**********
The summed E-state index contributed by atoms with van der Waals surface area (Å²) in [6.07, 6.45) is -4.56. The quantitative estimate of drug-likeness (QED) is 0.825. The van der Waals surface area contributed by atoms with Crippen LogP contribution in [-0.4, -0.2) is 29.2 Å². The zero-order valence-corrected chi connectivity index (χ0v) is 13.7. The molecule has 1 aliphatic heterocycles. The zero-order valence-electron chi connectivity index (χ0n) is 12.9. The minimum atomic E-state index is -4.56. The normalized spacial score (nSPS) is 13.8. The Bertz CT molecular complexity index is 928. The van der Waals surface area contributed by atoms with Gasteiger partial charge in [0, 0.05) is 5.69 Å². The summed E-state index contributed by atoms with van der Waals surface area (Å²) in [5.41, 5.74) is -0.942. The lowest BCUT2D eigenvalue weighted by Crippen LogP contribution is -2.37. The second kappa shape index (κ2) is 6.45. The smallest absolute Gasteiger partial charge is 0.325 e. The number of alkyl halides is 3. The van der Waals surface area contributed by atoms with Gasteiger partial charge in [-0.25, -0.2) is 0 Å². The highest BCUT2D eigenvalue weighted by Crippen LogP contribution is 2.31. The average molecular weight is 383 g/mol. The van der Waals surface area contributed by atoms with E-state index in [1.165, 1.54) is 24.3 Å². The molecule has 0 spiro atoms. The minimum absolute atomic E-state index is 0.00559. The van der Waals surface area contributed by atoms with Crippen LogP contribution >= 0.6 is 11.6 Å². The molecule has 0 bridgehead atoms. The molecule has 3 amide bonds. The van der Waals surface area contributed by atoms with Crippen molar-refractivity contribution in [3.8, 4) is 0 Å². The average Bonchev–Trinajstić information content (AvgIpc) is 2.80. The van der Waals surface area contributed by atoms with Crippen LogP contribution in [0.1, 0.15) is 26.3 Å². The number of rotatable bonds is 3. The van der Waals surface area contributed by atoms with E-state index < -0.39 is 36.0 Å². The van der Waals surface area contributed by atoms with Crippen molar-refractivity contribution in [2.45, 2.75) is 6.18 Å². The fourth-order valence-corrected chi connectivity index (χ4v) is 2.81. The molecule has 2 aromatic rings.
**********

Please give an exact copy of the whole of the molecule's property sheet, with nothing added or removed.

The summed E-state index contributed by atoms with van der Waals surface area (Å²) in [6.07, 6.45) is -4.56. The quantitative estimate of drug-likeness (QED) is 0.825. The van der Waals surface area contributed by atoms with Crippen LogP contribution in [-0.4, -0.2) is 29.2 Å². The zero-order valence-corrected chi connectivity index (χ0v) is 13.7. The molecule has 1 aliphatic heterocycles. The zero-order valence-electron chi connectivity index (χ0n) is 12.9. The minimum atomic E-state index is -4.56. The normalized spacial score (nSPS) is 13.8. The Bertz CT molecular complexity index is 928. The van der Waals surface area contributed by atoms with Gasteiger partial charge in [0, 0.05) is 5.69 Å². The summed E-state index contributed by atoms with van der Waals surface area (Å²) in [5.41, 5.74) is -0.942. The lowest BCUT2D eigenvalue weighted by Crippen LogP contribution is -2.37. The second kappa shape index (κ2) is 6.45. The smallest absolute Gasteiger partial charge is 0.325 e. The number of alkyl halides is 3. The van der Waals surface area contributed by atoms with Gasteiger partial charge in [-0.25, -0.2) is 0 Å². The highest BCUT2D eigenvalue weighted by Crippen LogP contribution is 2.31. The average molecular weight is 383 g/mol. The van der Waals surface area contributed by atoms with E-state index in [1.165, 1.54) is 24.3 Å². The molecule has 0 spiro atoms. The minimum absolute atomic E-state index is 0.00559. The van der Waals surface area contributed by atoms with Crippen LogP contribution >= 0.6 is 11.6 Å². The molecule has 0 bridgehead atoms. The molecule has 3 amide bonds. The van der Waals surface area contributed by atoms with Crippen molar-refractivity contribution in [3.8, 4) is 0 Å². The average Bonchev–Trinajstić information content (AvgIpc) is 2.80. The van der Waals surface area contributed by atoms with Crippen LogP contribution in [0.1, 0.15) is 26.3 Å². The number of rotatable bonds is 3. The van der Waals surface area contributed by atoms with E-state index < -0.39 is 36.0 Å². The van der Waals surface area contributed by atoms with Crippen molar-refractivity contribution in [2.45, 2.75) is 6.18 Å². The fourth-order valence-corrected chi connectivity index (χ4v) is 2.81. The molecule has 2 aromatic rings.